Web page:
November 11th marks Remembrance Day in Canada. Many of us will solemnly pay respect to the men and women who served our country and fought to preserve the values we so deeply believe. 2021 marks the 100th anniversary of the legions poppy campaign and the 80th anniversary of the Battle of Hong Kong. We almost forget the second world war was fought on multiple fronts. It wasn’t just Germany but also Japan in the Pacific theatre who would wage war against the Allies. The battle would see the British colony fall to the Japanese. The lives of 290 Canadian soldiers would be lost on the battlefield and 264 would perish in Japanese POW camps over the next four years. Another 493 brave Canadian soldiers would bare the physical scars of battle forever and countless would suffer from the mental scars left behind from the gruesome realities of war.
It is with grave concern that I ask the question. Are we doing enough to remember those who fought for us? Are we teaching future generations enough to make them understand what their not to distant relatives did to ensure their freedom? Does Canada remember?
I was listening to a popular Toronto radio a while back. The host ran a segment that is meant to be funny to the listener usually at the expense of an unwitting caller. In this instance, the caller was asked if he knew what Vimy Ridge was. The caller seemingly stumped was silent for a few moments but after prodding from the host said, “I believe that is a line of winter boarding wear.”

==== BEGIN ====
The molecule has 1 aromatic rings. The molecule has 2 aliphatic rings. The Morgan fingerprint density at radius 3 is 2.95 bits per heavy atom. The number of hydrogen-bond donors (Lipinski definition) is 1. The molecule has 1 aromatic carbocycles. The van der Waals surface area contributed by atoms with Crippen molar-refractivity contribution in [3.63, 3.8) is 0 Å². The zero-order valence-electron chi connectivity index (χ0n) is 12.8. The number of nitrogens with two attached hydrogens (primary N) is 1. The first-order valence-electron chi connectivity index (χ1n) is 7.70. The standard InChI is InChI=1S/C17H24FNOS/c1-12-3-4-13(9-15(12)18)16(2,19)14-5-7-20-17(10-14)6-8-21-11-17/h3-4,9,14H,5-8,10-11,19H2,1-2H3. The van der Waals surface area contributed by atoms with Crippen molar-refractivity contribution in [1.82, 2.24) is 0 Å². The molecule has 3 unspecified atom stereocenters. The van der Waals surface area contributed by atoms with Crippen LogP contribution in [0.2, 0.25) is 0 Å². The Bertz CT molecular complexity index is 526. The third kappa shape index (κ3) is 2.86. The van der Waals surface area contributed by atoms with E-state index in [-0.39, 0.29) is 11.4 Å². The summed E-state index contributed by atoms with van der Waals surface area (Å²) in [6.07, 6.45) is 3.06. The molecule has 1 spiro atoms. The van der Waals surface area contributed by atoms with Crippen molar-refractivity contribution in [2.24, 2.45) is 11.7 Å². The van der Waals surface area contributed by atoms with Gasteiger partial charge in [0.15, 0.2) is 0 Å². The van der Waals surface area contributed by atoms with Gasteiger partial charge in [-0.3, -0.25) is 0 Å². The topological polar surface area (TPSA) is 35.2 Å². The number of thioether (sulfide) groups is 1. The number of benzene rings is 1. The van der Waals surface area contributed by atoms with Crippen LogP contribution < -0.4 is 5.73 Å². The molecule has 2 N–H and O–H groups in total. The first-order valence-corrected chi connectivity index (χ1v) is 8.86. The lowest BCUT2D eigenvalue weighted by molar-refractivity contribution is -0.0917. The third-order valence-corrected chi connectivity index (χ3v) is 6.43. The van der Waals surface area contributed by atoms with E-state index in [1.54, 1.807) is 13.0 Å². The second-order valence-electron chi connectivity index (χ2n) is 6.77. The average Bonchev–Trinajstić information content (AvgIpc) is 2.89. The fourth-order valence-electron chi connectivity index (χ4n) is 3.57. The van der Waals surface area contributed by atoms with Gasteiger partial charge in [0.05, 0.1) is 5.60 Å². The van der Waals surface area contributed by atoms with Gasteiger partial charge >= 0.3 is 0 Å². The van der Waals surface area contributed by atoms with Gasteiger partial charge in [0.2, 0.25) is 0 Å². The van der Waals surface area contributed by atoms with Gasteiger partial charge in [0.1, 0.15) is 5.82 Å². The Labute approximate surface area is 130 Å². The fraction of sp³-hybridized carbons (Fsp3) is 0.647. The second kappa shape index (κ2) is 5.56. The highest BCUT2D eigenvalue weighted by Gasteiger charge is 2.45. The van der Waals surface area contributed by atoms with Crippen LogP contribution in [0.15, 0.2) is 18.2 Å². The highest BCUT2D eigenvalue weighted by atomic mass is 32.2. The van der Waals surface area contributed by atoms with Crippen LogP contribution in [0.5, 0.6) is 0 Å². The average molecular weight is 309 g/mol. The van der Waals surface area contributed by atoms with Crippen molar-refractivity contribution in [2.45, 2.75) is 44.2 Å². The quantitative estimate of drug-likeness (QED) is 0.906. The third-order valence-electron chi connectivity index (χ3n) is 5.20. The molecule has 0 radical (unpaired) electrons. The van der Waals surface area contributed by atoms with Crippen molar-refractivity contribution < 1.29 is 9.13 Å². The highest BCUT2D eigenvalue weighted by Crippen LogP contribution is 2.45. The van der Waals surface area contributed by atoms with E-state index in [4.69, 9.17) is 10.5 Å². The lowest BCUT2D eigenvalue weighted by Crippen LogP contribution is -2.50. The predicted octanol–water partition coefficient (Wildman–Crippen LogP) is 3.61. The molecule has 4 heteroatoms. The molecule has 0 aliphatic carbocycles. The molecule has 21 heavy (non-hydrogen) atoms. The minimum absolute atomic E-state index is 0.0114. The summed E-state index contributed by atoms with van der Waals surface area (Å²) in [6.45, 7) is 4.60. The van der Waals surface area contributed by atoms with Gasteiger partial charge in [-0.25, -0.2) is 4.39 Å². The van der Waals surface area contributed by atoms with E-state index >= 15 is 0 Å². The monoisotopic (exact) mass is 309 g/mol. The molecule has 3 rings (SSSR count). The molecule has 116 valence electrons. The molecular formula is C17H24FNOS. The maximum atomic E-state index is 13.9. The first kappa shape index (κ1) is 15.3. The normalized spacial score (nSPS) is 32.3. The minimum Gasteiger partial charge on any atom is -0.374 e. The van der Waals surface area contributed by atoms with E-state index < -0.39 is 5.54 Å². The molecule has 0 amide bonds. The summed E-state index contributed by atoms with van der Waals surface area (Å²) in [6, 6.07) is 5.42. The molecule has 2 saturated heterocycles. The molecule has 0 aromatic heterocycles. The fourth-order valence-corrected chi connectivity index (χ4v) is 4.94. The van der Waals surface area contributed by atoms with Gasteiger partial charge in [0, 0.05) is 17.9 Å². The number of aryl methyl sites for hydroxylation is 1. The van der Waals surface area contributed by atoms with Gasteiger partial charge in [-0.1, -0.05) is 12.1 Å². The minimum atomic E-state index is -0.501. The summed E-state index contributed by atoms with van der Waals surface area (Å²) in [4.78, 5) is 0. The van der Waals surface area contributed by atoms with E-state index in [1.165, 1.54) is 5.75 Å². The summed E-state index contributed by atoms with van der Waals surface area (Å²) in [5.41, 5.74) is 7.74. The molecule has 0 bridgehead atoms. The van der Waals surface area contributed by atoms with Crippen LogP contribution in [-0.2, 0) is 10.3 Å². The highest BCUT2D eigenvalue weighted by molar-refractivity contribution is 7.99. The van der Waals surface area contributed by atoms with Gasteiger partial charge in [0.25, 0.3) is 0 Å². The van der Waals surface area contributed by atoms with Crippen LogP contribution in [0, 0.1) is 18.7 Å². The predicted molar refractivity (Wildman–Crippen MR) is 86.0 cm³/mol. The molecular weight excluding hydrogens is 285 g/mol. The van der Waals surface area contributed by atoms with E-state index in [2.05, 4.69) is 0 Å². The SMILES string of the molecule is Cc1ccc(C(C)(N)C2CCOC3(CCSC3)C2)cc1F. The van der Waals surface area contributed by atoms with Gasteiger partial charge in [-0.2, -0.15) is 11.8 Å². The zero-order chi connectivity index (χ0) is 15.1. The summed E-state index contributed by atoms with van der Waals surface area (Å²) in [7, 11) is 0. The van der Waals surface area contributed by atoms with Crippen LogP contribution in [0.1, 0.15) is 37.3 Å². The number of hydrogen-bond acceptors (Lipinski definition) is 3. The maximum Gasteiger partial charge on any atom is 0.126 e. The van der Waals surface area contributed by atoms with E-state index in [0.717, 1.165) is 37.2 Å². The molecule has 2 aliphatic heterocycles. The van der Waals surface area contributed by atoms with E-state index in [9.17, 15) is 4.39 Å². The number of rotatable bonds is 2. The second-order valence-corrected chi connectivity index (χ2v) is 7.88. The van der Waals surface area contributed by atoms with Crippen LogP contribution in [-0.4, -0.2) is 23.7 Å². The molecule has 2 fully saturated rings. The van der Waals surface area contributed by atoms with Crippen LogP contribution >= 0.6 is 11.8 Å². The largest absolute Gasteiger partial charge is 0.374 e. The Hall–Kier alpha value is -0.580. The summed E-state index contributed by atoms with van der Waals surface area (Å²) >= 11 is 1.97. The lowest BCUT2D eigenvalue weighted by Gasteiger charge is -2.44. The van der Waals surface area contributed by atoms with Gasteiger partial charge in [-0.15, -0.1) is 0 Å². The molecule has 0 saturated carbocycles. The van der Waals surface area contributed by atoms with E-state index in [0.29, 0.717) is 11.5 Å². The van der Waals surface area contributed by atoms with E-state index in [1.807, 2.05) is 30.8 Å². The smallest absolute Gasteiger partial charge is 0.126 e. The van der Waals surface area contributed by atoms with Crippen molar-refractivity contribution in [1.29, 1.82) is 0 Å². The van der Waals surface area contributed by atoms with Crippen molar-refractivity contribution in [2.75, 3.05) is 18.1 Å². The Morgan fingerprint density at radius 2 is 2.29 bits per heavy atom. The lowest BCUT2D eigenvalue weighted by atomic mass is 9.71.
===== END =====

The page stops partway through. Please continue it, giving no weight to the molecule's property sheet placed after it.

The host responded with “Really, an outdoor clothing line, Hmmm.”
The caller still not certain he was right replied, “Yep, I believe so.”
…and with bewilderment and a chortle the host ended the call with a final, “Yes, Vimy, the ridge that really shreds.”
In hindsight, it was not that funny. More and more I hear these stories where young Canadians don’t know their own history. They seem quite oblivious to the past, they don’t know why we remember and in some cases just don’t care.
I remember a time when our government barely acknowledged our veterans yet somehow my generation understood the importance of Remembrance Day and the sacrifices our soldiers made. Our schools had veterans attend assemblies and classes. We could interact with real war heroes. It made them relatable. Today’s youth do not have the same opportunities to meet veterans. The veterans of the great wars are no longer with us to tell their stories. Yes, there are military veterans out there but they just don’t make up significant numbers as the veterans of the great wars did to impact our children’s lives. War to our youth is distance, cold, calculated air strikes in the night or god forbid a round or two of Call of Duty on their X-Box or Playstation console.
We as a society need to ensure the stories get told in our schools and in our public places. We need to find a way to make the acts of these heroic women and men relatable to the generations of young Canadians to come. For it is those generations that our veterans fought to protect, to ensure they continued to enjoy the freedom and prosperity to which we have become accustomed.
This Remembrance Day more than ever we need to ensure our children truly understand why we wear the poppy, why we gather and bow our heads in silence at the eleventh hour of the eleventh day in the eleventh month, why we enjoy the freedoms we have in this great democratic country we call Canada. If we don’t start now our ancestors and their sacrifice will be forgotten and our way of life threatened by the past we can’t remember.
Lest we forget…
Updated and reposted for Remembrance Day 2021. Photo Credit: Unknown
Copyright 2017 / 2021 Greg Glazebrook, All Rights Reserved.
Government of Canada
Veterans Affairs Canada
Canadian War Museum
Royal Canadian Legion
Canada and The Battle of Hong Kong